Mobile phone hotspots – do they work, or are they a waste of money?

By Mark Allen 6 Min Read

Mobile phone coverage has always been a hot topic. This company has better coverage, that company has better infrastructure, and this one is better for rural and remote calls.

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As most people know, mobile phone coverage usually sucks once you’ve left the outskirts of most rural towns and can’t be relied on for emergency calls or even making contact with friends or loved ones to update them on your travels.

Telstra TGO Repeater

I tested the Telstra TGO, an onboard mobile phone repeater or booster system, during a recent trip away through remote NSW, SA, NT and parts of QLD. If there is a skerrick of phone reception, the TGO will boost it to a usable degree to allow phone calls or even data transfer. If there is no reception at all, then there is nothing to boost, and you’ll still have no reception.

Did it work? Absolutely, it did. I was amazed at how well the system worked and how often we had reception well away from towns. I found I had to be within a few meters of our vehicle, which had a short magnetic antenna fixed to the roof, for it to work. If I walked away, reception would drop, then return to the vehicle, and I could see the phone reception bars climb. We even offered our van to a few fellow campers at one stage to help them get a call out, which worked a treat. Happy campers indeed!

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There is one proviso: you have to be using Telstra (or one of their resellers) for it to work. With our system, no other carrier works.

Roadside hot spots

During our travels, we encountered a handful of publicly available roadside repeaters installed by The Centre for Applied Technology. These repeaters/boosters/ hotspots, for mobile phones are a one-person-at-a-time deal, whereby your mobile phone is placed in a cradle, to which phone reception is concentrated via a parabolic dish sitting atop a post, together with a nearby reflector.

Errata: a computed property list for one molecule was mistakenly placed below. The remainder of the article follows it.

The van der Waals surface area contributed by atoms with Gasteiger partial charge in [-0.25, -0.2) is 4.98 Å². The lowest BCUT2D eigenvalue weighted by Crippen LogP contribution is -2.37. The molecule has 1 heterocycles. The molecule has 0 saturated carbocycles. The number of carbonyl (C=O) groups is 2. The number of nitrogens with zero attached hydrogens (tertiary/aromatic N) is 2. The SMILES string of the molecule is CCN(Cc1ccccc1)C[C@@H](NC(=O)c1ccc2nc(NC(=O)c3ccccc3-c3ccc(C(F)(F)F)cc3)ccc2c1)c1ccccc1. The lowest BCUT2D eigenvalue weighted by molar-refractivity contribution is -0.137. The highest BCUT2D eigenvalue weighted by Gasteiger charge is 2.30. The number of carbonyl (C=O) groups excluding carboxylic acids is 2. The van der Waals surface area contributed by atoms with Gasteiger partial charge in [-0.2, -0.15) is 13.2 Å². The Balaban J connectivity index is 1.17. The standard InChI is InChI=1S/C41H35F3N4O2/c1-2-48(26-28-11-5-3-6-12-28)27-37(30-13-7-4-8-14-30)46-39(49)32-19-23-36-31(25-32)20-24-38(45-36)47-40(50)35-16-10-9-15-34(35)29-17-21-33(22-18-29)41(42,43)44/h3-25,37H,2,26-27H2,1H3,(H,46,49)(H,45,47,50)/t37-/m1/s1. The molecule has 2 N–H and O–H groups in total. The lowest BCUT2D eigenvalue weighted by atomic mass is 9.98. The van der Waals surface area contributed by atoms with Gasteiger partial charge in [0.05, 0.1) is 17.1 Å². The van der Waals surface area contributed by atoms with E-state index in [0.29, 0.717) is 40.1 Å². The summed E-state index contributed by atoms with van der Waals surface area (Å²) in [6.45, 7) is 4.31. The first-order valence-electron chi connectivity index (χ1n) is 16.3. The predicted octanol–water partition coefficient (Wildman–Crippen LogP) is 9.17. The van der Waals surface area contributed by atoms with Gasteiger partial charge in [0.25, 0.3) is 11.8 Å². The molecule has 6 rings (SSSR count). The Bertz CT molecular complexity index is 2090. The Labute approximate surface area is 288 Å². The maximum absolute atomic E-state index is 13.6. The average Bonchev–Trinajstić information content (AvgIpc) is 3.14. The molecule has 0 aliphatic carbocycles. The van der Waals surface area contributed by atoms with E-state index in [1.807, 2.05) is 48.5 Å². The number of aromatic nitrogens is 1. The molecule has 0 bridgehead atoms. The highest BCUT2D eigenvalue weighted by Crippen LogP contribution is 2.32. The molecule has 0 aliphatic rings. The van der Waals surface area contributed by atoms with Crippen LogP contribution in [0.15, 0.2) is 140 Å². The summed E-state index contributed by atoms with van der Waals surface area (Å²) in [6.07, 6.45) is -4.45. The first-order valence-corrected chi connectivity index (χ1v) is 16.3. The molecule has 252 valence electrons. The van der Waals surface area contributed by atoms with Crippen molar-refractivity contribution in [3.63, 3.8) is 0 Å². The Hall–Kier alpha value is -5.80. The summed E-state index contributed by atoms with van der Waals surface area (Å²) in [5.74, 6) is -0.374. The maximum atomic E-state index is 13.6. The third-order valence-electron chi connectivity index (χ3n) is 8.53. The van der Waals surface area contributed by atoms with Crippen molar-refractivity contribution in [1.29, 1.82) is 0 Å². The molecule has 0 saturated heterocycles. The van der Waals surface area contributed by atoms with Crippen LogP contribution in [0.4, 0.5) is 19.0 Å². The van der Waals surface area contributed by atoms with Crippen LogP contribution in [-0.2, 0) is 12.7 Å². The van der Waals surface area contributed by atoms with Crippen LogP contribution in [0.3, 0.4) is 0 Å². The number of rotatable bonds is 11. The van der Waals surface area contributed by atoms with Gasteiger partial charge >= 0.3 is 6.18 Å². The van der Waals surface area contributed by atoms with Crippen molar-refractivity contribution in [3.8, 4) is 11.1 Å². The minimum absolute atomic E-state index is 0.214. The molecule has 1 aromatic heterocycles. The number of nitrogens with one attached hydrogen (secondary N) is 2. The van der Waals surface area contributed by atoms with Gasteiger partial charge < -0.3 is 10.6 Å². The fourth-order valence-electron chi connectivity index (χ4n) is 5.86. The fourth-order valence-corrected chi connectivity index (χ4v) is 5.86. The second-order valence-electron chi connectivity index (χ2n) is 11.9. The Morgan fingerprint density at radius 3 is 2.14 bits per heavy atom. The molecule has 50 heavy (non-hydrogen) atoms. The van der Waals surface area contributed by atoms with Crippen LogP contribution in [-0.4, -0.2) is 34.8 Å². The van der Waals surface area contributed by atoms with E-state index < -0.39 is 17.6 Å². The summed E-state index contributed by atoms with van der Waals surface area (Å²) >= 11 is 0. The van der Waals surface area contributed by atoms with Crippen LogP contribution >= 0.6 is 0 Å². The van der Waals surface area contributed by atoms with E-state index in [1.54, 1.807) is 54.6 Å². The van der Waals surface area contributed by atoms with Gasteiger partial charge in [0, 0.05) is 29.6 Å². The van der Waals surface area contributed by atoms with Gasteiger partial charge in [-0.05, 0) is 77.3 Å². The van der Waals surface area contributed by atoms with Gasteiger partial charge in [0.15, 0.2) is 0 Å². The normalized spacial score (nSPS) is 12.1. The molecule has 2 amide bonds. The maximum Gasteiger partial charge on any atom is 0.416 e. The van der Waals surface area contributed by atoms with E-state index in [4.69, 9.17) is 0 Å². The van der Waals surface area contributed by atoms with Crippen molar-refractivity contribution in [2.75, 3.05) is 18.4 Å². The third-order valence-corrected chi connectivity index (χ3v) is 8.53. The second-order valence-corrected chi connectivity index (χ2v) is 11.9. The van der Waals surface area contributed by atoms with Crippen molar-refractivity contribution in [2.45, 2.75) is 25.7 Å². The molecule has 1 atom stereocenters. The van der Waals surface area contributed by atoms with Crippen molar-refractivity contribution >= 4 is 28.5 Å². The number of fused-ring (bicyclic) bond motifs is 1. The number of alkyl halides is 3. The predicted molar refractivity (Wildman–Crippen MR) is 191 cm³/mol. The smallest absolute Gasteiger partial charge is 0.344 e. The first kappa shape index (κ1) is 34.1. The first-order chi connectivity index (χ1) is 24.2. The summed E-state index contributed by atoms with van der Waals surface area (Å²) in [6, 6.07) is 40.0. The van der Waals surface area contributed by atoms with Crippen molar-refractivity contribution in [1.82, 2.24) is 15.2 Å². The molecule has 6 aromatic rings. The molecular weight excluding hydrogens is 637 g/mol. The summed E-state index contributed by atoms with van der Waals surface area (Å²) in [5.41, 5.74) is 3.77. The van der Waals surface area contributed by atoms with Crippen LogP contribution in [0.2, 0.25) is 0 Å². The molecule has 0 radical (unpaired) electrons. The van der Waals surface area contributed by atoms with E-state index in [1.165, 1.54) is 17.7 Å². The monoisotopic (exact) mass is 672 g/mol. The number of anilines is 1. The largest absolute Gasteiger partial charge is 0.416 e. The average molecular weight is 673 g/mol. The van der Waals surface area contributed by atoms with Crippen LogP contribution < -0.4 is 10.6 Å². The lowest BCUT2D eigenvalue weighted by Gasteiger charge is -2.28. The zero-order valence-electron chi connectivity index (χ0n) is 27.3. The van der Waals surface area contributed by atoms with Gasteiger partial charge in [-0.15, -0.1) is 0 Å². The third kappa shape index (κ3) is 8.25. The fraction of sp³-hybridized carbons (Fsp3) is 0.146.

Do they work?

Figuring on impromptu layman’s style testing, we tried both units we found to see if they worked. While waiting in line for other travellers to try, shake their heads in frustration and walk away disgruntled, we had our turn. By placing our phone in the supplied cradle, switching to loudspeaker and waiting, waiting… waiting; both times, our signal changed from no reception unboosted to no reception boosted. Oh, wait… one bar flashed up for a moment… then disappeared. 

Perhaps the weather plays a part in the boosting quality; maybe it was too windy, maybe the dish and reflector needed cleaning, or perhaps the surrounding vegetation had grown so lush compared to when the unit was installed that the signals weren’t reflecting correctly – who knows! We joined the list of frustrated users and walked away without being able to make a call.

As a side note, the graffiti on one of the dishes that stated if you call (name and number hidden) for a good time was more a little funny. Not only that, we couldn’t make a call using the phone hotspot system, but the artistic impression of said good time was way out of proportion.

Back-to-back testing

To test even more thoroughly, still a layman’s style test, we patched into our Telstra TGO system in the van, parked just meters away, and hey presto, made a call immediately. Again, we offered our van to other travellers so they could try it for themselves.

These roadside mobile phone hotspots may have worked when they were initially installed, but on the days we stopped to try them, they were a dismal failure. Perhaps whoever looks after the units via the Center for Applied Technology should be investigating the system and either fixing them, updating them or swapping out to new technology, given they were installed quite some time ago.

From what we saw and experienced, perhaps the best use of these mobile phone hotspot dishes is for cooking eggs on… but I can’t guarantee that’ll work either.

Free public phones

As of 2022, about 3000 of the public Telstra pay phones offer free Wi-Fi, as well as all 12000 of the phones offering free coinless phone calls. Yep, that’s right, when you are at the now free-to-use public phone, some of them provide a free Wi-Fi system, and given there are about 12,000 of them around the countryside, they represent a great way of making a traditional call or connecting to the internet for Wi-Fi calling.

Telstra says more public phones will receive the free Wi-Fi service over time. It’s easy to connect by ensuring your mobile phone Wi-Fi is turned on, selecting Telstra Wi-Fi in your settings and accepting the terms and conditions. Looking for the Wi-Fi symbol atop each public phone or searching online will quickly determine where you can connect to the outside world.

Technology is ever-evolving, so expect significant changes in how we contact each other in the not-too-distant future.

Bring on the new wave of satellite phones.


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